After three years of litigation I was one of the lucky women who was able to convince the family court judge that I had the right to my name under the European Convention on Human Rights and Fundamental Freedoms as well as Convention on the Elimination of All Forms of Discrimination against Women, despite what was stated in the Turkish Civil Code. I was lucky as many women before (and after) me lost their cases before family courts in different cities across Turkey.
When the litigation was over I had to go around government offices with a judgment in my hand to get my name back. In my journey of litigation I started to identify commonalities with the journey Paula Marckx took through the Belgian Courts in the 1970s and my own journey through the Turkish courts. Marckx had to go to court to certify that the child she gave birth to was indeed her child. I had to go to court to keep my birth name after marriage.
Marckx is a cornerstone case for many reasons. One of these reasons is the gender sensitive principle it sets with respect to forcing women to litigate their fundamental rights. In Marckx, the Belgian government of the 1970s argued that most women who had illegitimate children did not want to have legal ties to their children, so having a few to litigate for it was not a big deal. The European Court of Human Rights stood precisely against this logic. The Turkish courts 40 years later said that most women want to change their name when they get married, so having a few women litigate for it was not a big deal. Marckx had established the central gendered principle: litigation processes in and of themselves can be discriminatory and unfit for claiming rights. I wanted the European Court of Human Rights – a court that has received similar applications from women who have lost their cases before the domestic courts in Turkey in – to state it once again. As in Marckx, it is the principle that counts. The fact I succeeded in litigation should not make a difference, especially for those who cannot afford to litigate.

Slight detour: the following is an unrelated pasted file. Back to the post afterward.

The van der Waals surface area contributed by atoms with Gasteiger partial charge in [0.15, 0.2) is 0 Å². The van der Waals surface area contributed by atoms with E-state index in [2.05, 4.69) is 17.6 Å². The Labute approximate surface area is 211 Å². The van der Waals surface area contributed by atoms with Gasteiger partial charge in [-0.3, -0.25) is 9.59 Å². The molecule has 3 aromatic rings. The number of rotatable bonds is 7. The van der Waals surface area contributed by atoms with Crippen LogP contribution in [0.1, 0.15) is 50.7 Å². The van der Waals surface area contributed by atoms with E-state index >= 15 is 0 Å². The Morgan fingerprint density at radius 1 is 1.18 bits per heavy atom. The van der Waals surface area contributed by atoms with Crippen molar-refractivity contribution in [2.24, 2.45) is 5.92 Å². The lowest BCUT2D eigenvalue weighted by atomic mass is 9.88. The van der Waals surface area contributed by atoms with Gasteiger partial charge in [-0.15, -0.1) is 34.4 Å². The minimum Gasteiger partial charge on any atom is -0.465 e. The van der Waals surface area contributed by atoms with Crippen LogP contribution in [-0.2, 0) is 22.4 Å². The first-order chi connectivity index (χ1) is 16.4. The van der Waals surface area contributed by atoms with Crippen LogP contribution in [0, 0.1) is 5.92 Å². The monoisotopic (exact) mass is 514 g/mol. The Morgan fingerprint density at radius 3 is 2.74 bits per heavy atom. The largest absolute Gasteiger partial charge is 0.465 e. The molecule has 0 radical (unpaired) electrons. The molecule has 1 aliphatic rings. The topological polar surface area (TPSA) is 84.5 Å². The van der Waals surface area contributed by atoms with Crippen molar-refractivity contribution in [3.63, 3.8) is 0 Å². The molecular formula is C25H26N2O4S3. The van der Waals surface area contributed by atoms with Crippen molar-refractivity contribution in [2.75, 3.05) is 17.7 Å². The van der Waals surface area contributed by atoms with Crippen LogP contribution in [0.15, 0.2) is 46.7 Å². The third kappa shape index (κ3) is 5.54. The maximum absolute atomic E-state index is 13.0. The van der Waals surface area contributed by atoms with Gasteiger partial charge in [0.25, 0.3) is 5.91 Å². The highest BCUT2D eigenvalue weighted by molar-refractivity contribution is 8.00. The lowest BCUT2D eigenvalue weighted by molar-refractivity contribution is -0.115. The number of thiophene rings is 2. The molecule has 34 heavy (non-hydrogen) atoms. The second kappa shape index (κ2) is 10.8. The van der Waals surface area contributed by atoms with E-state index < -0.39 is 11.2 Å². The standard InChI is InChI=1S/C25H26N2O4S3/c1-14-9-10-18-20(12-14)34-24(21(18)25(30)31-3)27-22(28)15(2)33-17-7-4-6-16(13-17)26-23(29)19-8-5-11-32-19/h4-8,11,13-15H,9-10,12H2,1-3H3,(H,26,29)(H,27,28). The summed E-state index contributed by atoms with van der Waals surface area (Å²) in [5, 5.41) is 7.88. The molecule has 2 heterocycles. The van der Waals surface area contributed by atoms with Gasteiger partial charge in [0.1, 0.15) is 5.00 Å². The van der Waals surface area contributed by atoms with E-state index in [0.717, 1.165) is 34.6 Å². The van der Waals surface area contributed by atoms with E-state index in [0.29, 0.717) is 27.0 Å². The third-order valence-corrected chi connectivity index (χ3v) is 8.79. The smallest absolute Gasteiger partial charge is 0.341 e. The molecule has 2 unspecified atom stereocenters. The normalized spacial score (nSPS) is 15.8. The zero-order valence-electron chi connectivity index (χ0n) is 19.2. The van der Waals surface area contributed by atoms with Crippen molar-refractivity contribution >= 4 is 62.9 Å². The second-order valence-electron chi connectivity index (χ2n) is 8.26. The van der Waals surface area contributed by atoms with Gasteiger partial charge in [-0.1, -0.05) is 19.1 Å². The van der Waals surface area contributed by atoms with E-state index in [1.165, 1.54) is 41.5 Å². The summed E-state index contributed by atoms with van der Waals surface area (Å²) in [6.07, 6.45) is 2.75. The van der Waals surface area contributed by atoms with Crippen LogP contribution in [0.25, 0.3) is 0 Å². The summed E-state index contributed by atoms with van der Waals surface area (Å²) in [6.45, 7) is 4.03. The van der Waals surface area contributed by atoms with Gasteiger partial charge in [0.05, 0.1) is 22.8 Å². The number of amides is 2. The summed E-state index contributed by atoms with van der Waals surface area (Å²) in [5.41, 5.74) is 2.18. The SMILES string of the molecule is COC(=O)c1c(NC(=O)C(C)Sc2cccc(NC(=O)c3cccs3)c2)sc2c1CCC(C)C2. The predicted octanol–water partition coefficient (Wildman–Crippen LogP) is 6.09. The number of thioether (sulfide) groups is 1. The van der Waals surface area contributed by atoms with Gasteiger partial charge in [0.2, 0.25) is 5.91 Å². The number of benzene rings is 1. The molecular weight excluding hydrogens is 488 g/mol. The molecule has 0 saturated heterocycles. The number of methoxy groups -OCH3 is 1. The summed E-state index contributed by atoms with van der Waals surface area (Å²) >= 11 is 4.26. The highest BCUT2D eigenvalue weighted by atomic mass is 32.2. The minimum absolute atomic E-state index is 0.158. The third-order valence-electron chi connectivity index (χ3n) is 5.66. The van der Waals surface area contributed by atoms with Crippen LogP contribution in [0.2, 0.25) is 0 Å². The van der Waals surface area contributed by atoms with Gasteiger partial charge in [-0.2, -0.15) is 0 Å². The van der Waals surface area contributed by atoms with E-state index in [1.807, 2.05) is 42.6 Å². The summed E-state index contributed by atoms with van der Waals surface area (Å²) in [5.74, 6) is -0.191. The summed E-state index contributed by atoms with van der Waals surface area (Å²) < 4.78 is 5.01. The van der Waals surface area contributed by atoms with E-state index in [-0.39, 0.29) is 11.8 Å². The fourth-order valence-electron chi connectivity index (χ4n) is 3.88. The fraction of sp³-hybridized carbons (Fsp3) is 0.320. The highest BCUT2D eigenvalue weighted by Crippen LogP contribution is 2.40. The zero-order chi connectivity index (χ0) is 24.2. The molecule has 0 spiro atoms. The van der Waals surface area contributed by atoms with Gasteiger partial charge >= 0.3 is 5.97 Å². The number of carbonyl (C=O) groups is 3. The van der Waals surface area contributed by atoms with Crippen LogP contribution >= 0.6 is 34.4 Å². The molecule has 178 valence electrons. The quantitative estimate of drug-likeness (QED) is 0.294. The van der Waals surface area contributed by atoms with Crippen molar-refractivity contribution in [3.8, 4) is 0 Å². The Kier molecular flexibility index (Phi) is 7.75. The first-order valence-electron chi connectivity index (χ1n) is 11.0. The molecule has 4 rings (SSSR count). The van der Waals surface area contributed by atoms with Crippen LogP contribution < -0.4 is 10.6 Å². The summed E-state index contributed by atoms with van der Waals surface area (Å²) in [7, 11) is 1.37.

Goodbye to Marckx and all that..
Instead, precisely five years after I lodged my application, I received ‘the letter’. Was I rejected because the Court thought that I lost my victim status? But how could this be the case given that it was precisely the process of three years of litigation that made me a victim. Did the Court think that my application was manifestly ill-founded? But how could it, after Marckx? Did the Court think that I did not suffer a significant disadvantage? But, how could being forced to carry a name to which I did not consent to for three years not be significant?
We will never know the answers to my questions. What we know is that the spirit of Marckx is clearly long gone. This European Court of Human Rights is no longer the same Court. What we also know is that twelve years after Tekeli v. Turkey, women who are able – who have the fiscal and cultural capital – must continue to litigate before courts – all the way to the Turkish Constitutional Court – to claim their names back.
Editors’ Note: On the issue of inadmissibility letters and their lack of motivation, see also previous post on the Strasbourg Observers here.